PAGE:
Validity of Administrative Database Coding for Kidney Disease: A Systematic Review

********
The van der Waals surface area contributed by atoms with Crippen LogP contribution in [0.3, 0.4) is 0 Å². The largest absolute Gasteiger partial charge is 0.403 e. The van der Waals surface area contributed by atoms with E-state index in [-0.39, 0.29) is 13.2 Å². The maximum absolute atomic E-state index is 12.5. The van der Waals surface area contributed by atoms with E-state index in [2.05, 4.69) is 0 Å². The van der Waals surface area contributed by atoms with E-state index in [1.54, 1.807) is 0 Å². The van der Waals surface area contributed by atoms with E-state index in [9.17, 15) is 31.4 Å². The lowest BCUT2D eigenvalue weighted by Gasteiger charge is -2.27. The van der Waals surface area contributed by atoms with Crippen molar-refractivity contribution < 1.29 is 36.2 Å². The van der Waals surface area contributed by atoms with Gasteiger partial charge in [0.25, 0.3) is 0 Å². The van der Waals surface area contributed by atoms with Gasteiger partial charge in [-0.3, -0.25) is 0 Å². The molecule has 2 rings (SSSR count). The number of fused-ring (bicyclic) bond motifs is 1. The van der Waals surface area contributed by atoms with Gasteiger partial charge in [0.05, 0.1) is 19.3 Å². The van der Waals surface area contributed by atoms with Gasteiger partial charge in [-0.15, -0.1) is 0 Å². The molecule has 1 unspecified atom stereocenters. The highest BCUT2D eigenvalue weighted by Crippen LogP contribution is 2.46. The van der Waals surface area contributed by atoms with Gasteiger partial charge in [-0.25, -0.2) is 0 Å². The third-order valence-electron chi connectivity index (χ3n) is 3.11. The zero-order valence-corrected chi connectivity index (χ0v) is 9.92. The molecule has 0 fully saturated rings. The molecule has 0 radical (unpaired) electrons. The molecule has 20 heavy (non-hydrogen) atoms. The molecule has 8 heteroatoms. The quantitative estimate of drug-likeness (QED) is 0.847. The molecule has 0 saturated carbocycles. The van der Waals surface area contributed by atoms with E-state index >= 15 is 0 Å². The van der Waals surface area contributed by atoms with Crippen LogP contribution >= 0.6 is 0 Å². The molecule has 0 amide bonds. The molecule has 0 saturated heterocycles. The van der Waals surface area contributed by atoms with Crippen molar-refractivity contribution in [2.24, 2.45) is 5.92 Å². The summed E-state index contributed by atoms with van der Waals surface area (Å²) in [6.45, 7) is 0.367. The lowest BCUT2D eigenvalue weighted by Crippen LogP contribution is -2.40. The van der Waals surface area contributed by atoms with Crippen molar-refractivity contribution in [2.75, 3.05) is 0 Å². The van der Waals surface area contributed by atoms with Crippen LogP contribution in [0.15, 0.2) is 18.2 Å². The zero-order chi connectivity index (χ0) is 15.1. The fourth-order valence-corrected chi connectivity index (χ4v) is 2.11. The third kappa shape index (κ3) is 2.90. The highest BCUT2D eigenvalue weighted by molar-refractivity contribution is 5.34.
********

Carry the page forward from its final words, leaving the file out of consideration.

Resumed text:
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BACKGROUND: Information in health administrative databases increasingly guides renal care and policy. STUDY DESIGN: Systematic review of observational studies. SETTING & POPULATION: Studies describing the validity of codes for acute kidney injury (AKI) and chronic kidney disease (CKD) in administrative databases operating in any jurisdiction. SELECTION CRITERIA: After searching 13 medical databases, we included observational studies published from database inception though June 2009 that validated renal diagnostic and procedural codes for AKI or CKD against a reference standard. INDEX TESTS: Renal diagnostic or procedural administrative data codes. REFERENCE TESTS: Patient chart review, laboratory values, or data from a high-quality patient registry. RESULTS: 25 studies of 13 databases in 4 countries were included. Validation of diagnostic and procedural codes for AKI was present in 9 studies, and validation for CKD was present in 19 studies. Sensitivity varied across studies and generally was poor (AKI median, 29%; range, 15%-81%; CKD median, 41%; range, 3%-88%). Positive predictive values often were reasonable, but results also were variable (AKI median, 67%; range, 15%-96%; CKD median, 78%; range, 29%-100%). Defining AKI and CKD by only the use of dialysis generally resulted in better code validity. The study characteristic associated with sensitivity in multivariable meta-regression was whether the reference standard used laboratory values (P < 0.001); sensitivity was 39% lower when laboratory values were used (95% CI, 23%-56%). LIMITATIONS: Missing data in primary studies limited some of the analyses that could be done. CONCLUSIONS: Administrative database analyses have utility, but must be conducted and interpreted judiciously to avoid bias arising from poor code validity.
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